Both feet off the ground

October 29, 2017 at 10:29 pm | Posted in Uncategorized | Leave a comment

treesOk, so I’m on a roll now… not only have I run twice in a week, I’ve blogged about it as well.

It’s a bit of a preparation for November, where for some reason I can’t remember, I try and do something excercisey every day for a month. Just because I want to, or at least because I can.

Anyway, I’m taking a run-up to November, and starting now. And today was the coast path to Maidencombe, because I don’t like running on the flat, and on the coast path There Is No Flat.

Strava tells me that some bits were quicker than others, and more bits were slower, but not that the sun was out, and so was the gorse in places.

When I started, I didn’t know it was a run to Maidencombe, but that was where I ended up by the time it was time to turn. Maidencombe is always good value because of the sign threatening a £50 penalty for climbing up the rocks. There is never anyone collecting the money, so I have saved £hundreds now.

Unusually, it was a run all the way. Before on this path I have walked (fast!) (ish) up at least two stupidly-steep-stepped sections. Today though, the autumn sun had brought out spectators inconveniently walking themselves on the hilly bits. As I pointed out to them, if they weren’t there I would have been walking myself, and not pretending-to-be-running (both feet off the ground, just not very quickly).

So if I run up the hill just because someone is watching, does that mean I’m pretending? Or just that my legs always could run the hill, and it’s actually my will that needs strengthening rather than my legs.

On the last-hill-but-one, when there was nobody to watch me, I pretended that there was, and managed to stagger-run all the way. And on the last hill, again sans spectators, the me’s who had run the other hills all got together and watched this me make it messily to the top.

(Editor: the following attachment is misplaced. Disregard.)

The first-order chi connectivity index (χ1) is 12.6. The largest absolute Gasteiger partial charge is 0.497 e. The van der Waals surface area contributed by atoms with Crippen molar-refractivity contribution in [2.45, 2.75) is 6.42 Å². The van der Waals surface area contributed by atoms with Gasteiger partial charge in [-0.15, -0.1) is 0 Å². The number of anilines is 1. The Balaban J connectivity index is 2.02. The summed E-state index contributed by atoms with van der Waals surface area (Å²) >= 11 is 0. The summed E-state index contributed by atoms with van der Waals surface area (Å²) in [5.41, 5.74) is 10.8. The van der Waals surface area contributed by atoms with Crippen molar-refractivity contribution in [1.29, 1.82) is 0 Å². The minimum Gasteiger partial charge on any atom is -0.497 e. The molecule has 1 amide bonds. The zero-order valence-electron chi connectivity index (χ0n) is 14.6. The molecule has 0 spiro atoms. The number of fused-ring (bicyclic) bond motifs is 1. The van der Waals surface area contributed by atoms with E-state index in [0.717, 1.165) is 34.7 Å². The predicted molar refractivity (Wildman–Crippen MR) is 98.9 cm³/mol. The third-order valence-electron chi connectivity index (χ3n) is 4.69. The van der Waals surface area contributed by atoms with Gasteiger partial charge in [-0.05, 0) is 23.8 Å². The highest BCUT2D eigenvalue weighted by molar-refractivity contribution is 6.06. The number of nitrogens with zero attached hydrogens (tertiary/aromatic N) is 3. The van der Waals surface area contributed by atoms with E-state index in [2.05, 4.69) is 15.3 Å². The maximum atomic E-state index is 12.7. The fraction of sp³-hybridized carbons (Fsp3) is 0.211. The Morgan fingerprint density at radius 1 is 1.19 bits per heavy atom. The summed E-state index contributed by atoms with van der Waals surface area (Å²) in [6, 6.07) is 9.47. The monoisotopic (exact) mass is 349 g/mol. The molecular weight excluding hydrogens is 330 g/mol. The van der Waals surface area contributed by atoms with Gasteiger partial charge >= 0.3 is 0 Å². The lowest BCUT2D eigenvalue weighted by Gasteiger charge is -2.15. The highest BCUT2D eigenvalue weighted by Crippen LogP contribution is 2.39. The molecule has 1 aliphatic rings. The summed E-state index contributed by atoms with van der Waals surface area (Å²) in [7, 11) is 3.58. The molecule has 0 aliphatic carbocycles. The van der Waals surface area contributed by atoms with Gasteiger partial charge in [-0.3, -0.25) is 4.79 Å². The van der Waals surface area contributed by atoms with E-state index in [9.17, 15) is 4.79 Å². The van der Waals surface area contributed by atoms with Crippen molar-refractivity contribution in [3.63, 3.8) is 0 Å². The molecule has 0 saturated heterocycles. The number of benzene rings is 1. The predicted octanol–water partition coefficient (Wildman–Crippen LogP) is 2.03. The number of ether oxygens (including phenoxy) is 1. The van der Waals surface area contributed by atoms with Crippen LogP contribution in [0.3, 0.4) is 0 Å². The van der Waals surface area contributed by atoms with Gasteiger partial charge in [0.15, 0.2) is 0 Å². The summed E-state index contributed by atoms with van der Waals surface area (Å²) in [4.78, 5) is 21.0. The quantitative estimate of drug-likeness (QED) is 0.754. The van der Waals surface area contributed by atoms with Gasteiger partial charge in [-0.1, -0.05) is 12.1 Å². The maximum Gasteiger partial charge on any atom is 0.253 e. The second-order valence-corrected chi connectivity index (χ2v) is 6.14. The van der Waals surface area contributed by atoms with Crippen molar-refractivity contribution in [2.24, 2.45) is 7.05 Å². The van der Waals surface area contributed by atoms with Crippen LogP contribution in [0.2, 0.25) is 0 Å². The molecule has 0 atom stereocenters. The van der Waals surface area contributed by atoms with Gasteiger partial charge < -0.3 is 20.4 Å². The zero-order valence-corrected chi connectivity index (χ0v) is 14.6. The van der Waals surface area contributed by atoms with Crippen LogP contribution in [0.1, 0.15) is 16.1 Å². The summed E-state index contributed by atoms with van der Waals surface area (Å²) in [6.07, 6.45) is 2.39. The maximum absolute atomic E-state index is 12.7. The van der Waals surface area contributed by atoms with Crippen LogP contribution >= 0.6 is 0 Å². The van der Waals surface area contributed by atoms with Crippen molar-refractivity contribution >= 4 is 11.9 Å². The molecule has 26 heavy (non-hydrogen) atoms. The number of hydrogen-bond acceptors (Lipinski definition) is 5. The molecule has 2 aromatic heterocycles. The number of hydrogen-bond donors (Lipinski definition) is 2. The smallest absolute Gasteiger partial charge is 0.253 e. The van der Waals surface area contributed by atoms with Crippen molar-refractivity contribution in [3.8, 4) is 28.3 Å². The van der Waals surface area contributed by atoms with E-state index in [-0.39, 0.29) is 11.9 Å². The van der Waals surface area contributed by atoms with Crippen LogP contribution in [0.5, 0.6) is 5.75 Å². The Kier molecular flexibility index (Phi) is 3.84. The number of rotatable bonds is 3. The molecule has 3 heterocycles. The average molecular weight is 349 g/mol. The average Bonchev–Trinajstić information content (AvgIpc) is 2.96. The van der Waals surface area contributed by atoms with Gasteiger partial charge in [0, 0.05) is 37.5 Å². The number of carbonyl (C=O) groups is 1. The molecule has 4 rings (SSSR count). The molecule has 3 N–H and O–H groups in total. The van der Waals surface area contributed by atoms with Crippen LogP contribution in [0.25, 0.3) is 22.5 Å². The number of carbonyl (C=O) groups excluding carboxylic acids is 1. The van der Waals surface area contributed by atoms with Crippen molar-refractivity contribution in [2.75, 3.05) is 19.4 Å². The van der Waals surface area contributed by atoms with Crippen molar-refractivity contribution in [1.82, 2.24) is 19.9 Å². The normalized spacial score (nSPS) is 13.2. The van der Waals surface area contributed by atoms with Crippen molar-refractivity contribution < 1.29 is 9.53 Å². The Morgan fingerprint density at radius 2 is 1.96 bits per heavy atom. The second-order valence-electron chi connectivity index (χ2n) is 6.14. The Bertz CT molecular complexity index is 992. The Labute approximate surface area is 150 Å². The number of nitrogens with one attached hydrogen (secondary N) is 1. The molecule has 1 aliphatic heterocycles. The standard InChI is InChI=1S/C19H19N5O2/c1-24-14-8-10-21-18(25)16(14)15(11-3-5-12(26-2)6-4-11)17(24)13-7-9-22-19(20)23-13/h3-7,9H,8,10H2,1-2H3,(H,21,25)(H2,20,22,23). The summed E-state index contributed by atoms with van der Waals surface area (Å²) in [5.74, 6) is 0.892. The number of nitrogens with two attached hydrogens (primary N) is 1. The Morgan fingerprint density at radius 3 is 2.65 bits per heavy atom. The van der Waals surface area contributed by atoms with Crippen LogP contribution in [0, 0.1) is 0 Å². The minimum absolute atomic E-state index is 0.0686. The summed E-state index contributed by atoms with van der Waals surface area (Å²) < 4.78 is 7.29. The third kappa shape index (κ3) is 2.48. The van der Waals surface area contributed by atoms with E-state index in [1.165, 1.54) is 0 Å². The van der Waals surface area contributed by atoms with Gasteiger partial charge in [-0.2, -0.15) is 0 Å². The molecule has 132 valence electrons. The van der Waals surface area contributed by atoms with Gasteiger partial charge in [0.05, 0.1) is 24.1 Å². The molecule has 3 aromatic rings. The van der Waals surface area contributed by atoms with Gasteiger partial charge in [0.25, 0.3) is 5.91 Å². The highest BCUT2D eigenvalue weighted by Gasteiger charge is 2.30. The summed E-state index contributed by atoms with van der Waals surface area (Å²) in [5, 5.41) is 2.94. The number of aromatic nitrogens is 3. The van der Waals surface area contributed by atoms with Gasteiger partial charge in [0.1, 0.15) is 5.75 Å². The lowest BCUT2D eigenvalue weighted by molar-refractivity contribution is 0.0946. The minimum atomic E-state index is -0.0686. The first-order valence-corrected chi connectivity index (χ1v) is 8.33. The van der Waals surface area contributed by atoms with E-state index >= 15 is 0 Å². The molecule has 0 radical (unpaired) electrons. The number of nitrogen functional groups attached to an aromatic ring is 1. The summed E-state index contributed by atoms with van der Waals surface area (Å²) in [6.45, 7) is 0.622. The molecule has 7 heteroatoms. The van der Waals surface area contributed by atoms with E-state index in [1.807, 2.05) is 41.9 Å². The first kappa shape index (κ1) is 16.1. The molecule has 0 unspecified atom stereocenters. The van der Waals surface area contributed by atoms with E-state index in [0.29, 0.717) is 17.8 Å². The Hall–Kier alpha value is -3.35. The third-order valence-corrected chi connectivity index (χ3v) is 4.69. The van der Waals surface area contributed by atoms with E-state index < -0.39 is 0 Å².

And as it happened, I’d forgotten about the last hill back to the car, but that almost looked after itself. Strava at the end did say it was a slow run, but I think the ‘run’ part was the most important bit of that.


Corner pieces

October 22, 2017 at 9:29 pm | Posted in Uncategorized | Leave a comment

turn (1)

We’re well past the equinox now, turning the corner into autumn, but out running today the countryside is still having a Bucks Fizz moment about it, deciding what it wants to be.

Most fields are brown-red now and furrowed, but from the top of the hill the holiday parks are still growing neat rows of caravans. The bracken is turning, except in the deep wet lanes, but the nettles are still high. I happily kicked through chestnuts in the leaves, but I was startling butterflies in the long grass too.

I startled bigger things too, and they startled me back. Something large and grey (not me) cluttered through the woods, and reminded me that back in spring, I found a very dead stag here.

deerTurning the corner, I found eight very alive deer en famille (about eight times more than I’ve ever seen here), who rushed back for cover needlessly quickly given how fast I can run at the moment.

It’s not all rural idyll out this way of course, the hedges dying back now show the holly more, but also the beer cans and the McDonalds cartons. But, the pylons have ivy growing up them, and there’s enough lanes for me to lose myself before following the sea back again.

Running up almost the last hill, they’ve put a carved wooden owl on a post, and drilled a hole so you can look through its eye and see Berry Head about three hours running in the distance.

That’s part of the plan for next year, a run to there I think. It’s further than I can run, so I’d best start working on a me that can.

And that was what I’d spent a lot of the run doing already; not quite making race and other plans for next year, but at least thinking about the shape of them. Finding some of the pieces of next year’s jigsaw, at least one or two corners and some edges. And some bits in the middle that could go either way up, and might be sea or sky, and others that could be snow or clouds, and they can just sit in roughly the right place until I find the joining-up pieces (when I’ll probably find that those bits were sheep after all).

Slowest run of the year probably, but it was a run that I did, and they are always nicer than the ones I didn’t.

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